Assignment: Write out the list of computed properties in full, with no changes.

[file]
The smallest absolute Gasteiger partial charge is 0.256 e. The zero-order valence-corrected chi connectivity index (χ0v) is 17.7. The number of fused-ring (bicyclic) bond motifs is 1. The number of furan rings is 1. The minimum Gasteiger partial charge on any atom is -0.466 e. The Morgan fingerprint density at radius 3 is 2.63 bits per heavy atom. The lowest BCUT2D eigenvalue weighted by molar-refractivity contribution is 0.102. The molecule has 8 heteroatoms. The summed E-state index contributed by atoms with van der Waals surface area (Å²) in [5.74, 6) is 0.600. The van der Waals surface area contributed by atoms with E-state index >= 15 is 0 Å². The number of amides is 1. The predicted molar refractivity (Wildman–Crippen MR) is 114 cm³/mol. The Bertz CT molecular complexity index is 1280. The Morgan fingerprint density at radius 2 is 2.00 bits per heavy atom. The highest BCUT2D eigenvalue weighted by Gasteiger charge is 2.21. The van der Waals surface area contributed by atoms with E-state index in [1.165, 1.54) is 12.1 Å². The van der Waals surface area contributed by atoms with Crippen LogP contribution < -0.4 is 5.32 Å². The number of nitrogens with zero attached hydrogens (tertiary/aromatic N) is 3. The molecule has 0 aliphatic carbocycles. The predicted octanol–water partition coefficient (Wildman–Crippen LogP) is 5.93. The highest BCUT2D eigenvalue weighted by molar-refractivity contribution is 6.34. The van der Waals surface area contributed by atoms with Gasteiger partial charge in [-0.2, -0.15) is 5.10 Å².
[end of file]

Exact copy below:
The smallest absolute Gasteiger partial charge is 0.256 e. The zero-order valence-corrected chi connectivity index (χ0v) is 17.7. The number of fused-ring (bicyclic) bond motifs is 1. The number of furan rings is 1. The minimum Gasteiger partial charge on any atom is -0.466 e. The Morgan fingerprint density at radius 3 is 2.63 bits per heavy atom. The lowest BCUT2D eigenvalue weighted by molar-refractivity contribution is 0.102. The molecule has 8 heteroatoms. The summed E-state index contributed by atoms with van der Waals surface area (Å²) in [5.74, 6) is 0.600. The van der Waals surface area contributed by atoms with E-state index >= 15 is 0 Å². The number of amides is 1. The predicted molar refractivity (Wildman–Crippen MR) is 114 cm³/mol. The Bertz CT molecular complexity index is 1280. The Morgan fingerprint density at radius 2 is 2.00 bits per heavy atom. The highest BCUT2D eigenvalue weighted by Gasteiger charge is 2.21. The van der Waals surface area contributed by atoms with E-state index in [1.165, 1.54) is 12.1 Å². The van der Waals surface area contributed by atoms with Crippen LogP contribution < -0.4 is 5.32 Å². The number of nitrogens with zero attached hydrogens (tertiary/aromatic N) is 3. The molecule has 0 aliphatic carbocycles. The predicted octanol–water partition coefficient (Wildman–Crippen LogP) is 5.93. The highest BCUT2D eigenvalue weighted by molar-refractivity contribution is 6.34. The van der Waals surface area contributed by atoms with Gasteiger partial charge in [-0.2, -0.15) is 5.10 Å².